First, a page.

Believe it or not, as an athlete I hated 95% of the medicine ball training we did. To me it seemed somehow stupid just throwing a ball 200 times around just to do it. The other 5% have been fun and I loved it. This 5% was the most challenging stuff. I loved it because it had concrete purpose. It might have been as simple heaving the ball up to the ceiling, but that wasn’t easy so it presented a challenge and a purpose. When I finally succeeded, it earned me a drink from our physio or coach and the feeling of having thrown intensely.
Why do I share this old story? Think twice as the fitness industry is trying to sell every well known tools with new names and questionable results. There is nothing special or magical about medicine balls. They’re just heavy balls. It is the way you use them and how you implement them into your training that allows them to work or fail. Just throwing around a medicine ball doesn’t give you anything, just sweat and bored athletes. And a a lot of what they are used for in training might not actually help you get better at your sport.
But when you use medicine balls well, they can be a great tool. To get the most out of them you have to give athletes a concrete task or look at the specific movement qualities. Otherwise you are just going through the motions and you can do that with any piece of equipment.
This is even more important when working with younger kids. When I coach young athletes we often turn to medicine ball games. With the right game structure you giving the kids purpose, not just making them tired. One of my favorites is a 1-on-1 court or field game. Simply have the kids throw the ball back and forth. The winner is the athlete that gets the ball over the court’s back line first. This could take a while, but the kids make all the throws with full power. You can add variation by defining how they area allowed to throw (one arm, two arm, overhead, etc.). It’s way more fun and purposeful than throwing against a wall.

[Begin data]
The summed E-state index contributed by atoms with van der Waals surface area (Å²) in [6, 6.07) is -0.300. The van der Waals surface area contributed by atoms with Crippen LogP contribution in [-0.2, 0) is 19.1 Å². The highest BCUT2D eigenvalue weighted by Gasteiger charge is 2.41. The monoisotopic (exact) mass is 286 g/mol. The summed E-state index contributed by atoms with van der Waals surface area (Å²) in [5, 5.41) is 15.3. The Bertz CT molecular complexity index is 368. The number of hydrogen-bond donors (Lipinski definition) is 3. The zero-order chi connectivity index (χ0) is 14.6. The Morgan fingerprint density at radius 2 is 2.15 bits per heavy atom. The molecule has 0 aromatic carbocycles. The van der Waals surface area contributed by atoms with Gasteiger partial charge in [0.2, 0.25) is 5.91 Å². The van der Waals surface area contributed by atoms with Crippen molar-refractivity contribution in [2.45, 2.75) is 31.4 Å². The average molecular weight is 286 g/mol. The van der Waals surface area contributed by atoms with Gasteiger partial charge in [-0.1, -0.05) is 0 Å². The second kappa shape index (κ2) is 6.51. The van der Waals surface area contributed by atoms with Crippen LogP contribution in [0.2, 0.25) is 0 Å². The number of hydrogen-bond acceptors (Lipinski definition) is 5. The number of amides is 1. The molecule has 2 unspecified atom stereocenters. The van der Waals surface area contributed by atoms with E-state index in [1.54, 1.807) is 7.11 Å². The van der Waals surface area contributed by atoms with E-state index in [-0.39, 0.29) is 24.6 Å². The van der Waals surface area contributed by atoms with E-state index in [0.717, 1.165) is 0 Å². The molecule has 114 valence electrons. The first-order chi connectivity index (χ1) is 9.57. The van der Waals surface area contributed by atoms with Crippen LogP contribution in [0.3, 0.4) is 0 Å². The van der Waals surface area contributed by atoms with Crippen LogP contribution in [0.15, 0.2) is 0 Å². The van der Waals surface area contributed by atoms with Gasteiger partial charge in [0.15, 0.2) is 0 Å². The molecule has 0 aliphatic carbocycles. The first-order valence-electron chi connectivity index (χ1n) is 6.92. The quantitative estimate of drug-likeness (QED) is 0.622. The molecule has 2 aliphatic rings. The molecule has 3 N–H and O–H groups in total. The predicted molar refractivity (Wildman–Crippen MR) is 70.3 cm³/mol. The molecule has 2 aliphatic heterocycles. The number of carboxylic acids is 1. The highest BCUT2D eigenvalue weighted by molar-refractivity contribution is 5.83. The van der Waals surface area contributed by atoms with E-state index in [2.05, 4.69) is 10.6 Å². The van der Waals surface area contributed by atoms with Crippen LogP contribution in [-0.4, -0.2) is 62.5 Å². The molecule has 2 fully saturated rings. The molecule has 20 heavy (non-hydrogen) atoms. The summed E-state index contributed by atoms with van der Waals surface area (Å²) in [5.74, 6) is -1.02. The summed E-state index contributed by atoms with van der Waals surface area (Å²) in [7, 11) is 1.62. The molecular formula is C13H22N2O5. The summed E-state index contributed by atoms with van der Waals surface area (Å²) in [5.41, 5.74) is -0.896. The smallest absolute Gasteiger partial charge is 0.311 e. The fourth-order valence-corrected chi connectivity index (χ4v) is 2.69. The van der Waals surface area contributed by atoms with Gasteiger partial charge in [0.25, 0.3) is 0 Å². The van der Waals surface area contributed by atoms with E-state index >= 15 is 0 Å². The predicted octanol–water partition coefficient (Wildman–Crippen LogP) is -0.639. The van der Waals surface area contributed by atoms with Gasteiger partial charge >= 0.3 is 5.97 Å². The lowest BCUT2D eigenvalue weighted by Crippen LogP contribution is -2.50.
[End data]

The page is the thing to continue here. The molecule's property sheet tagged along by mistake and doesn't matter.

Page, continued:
Start with the end point
Purpose is important, but we are getting ahead of ourselves. Purpose might be the most important thing about medicine ball training, but it is not always the starting point. Picking exercises only comes after you define the training. Different exercises create different adaptations. A key point of my approach to medicine ball training is that I only choose exercises after I decide what we want to train.
Do you to strengthen tendons and prepare the body for training? Then pick up a heavy medicine ball.
Are you trying to build some elasticity? Then take a light ball and do reactive throws.
If you are trying to train elastic stuff with an 8-kilo ball it won’t work, just like training strength with a 2-kilo ball.
You don’t even have to throw the medicine ball. If your goal is core or shoulder stabilization you can also get that by carrying around different weights and in different ways like bearhug- or overhead-walks, etc. You can also use them like weights as well. There are so many ways to use medicine balls that they are a cheap and proper way to expand your home gym.
Developing a plan
Just as you periodize weight training, you should also have a plan to progress medicine ball exercises in parallel. The intent of each training phase is the start point to determine which exercises to use at different times of the year. In general it starts with building a base, then developing technique, then going fast and throwing far. The medicine ball progression then might look like this throughout the year:
- Essential exercises – choose exercises that are preparatory in nature. They get the athlete stronger and stabilize the body’s structures. For example, a shot putter might take a high volume of heavy standing throws or throws with different starts (walking, running, jumping, turning).
- Special exercises – The focus is force and overloading the force component with the medicine ball. This might use reactive throws that are heavier than the implement, or plyometrics combined with throws. I have built a small medicine ball circuit which I love to use at the end of our strenght phase and also incorporate at other times throughout the year. I can’t take credit for that as I learned some of the exercises on social media, but I like that they all give athletes a chance to combine core stability, jumps and throws in an explosive way. Those are the exact qualities we need in the ring.
- Technical exercises – These exercises start to incorporate more technical elements. Some will look similar to the last phase, e.g. reactive throws are still done, but they are with lighter weights at higher speed.
Putting it all together
As conclusion i just need to say, medicine balls are great to to use in your program in every variation. Knowing the adaptation you are chasing and how it fits into the plan is key, but also none of that matters if purpose or intent is lacking in the exercises. There aways should be a purpose or intent. Just throwing them around gives you nothing.